roughly where Disney Ice now stands. At the time,
the home was one story in height, and was reported
to be the second home in the area built for the
Akermans. The first, located on the next block, was
identical in design, but the owner wanted the house
set further from the lot line, and reportedly had this
one built after selling the first. The one story “twin”
can still be seen on Indiana Street.After the Akermans sold the home, the house went
through several owners before becoming the home
of the Arkyns family. The Arkyns created the
second floor addition in the mid 1980s, matching
details of the original home with such precision that
the lines of new and old blur. Former owner and
Anaheim Historical Society member Gail Kramer
put her own touches on the home before selling to
Chris and Christie Maya, the current owners.
benefit the Anaheim Historic Society. Together, Chris and Christie have decorated the home to reflect the aesthetics and mood of a
classic 1920s Spanish Colonial Revival home, using early California paintings, era prints, and Mexican folk art.
Ready-Cut Style #478. It was built in 1923 for
George and Nettie Dieham, Iowa farmers who
retired to Anaheim and watched their home being
constructed board by board. The Diehams lived
in the home the remainder of their lives.
California. Other companies, perhaps most notably the Pacific Read-Cut company of Los Angeles, offered catalogs of houses to potential
homeowners here in the west. In fact, over 37,000 Pacific Ready-Cut
homes were sold from 1908 to 1940, and they can be found today in
virtually every community in Southern California with bungalow
neighborhoods.The house pieces, about 12,000 pieces of pre-cut lumber, plus paint, roofing
shingles, built-in cabinets, lighting, electrical wiring, and even the kitchen sink would arrive by railroad boxcar to be trucked to the building site. A carpenter or even a homeowner of average ability would then assemble the home’s individually numbered pieces using a 75-page instruction booklet.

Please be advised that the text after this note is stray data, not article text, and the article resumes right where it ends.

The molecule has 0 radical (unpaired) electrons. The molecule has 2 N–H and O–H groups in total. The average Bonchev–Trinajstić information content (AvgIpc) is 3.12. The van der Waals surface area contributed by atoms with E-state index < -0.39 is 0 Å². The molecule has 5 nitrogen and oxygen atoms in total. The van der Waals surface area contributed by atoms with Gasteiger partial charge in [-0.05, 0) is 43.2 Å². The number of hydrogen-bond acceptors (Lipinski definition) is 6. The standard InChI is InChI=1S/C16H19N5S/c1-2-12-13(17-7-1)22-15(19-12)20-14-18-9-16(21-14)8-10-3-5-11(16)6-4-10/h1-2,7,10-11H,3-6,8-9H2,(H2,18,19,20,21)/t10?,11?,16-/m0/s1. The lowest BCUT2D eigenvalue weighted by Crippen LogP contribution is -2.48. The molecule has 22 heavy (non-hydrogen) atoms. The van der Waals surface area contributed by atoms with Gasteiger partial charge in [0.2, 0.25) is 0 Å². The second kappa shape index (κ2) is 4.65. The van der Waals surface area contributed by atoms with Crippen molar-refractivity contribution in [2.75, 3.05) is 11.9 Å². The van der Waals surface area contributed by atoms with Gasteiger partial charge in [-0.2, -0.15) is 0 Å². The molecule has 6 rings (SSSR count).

wife Julia in 1921 for $2,000. Mr. Oelke, a tractor
operator, sold the home in 1924, and it became a
rental for several years before being purchased by Rush and Pearl Grange. The Grange family owned and operated the Home Oil Company, with headquarters nearby on Broadway at Manchester Avenue. The Granges enclosed the front porch in 1932, using original materials so that the addition is nearly undetectable. Rush Grange also excavated a basement beneath the house and overlaid a sunroom on the space above. Over time, the Grange family sold the home and it became a rental again, with tenants imposing their own often unfortunate choices
on the house.Jennifer Gandy purchased the home and put her own creative stamp on the house, creating a fabulous art deco bathroom from what had been a closet! The home appeared inAmerican Bungalow Magazine and Mary Engelbreit’s Home Companion. Jennifer married Dan Harrison, and together they continued restoring the home, inspired by the bright colors of the 1950s.
NOTE: The Home Oil Company building (on Broadway and Hessel), owned by the Grange family, was recently saved from the
bulldozers by a group of preservationists, including the Anaheim Historical Society. The City hopes to design a public park
around the site.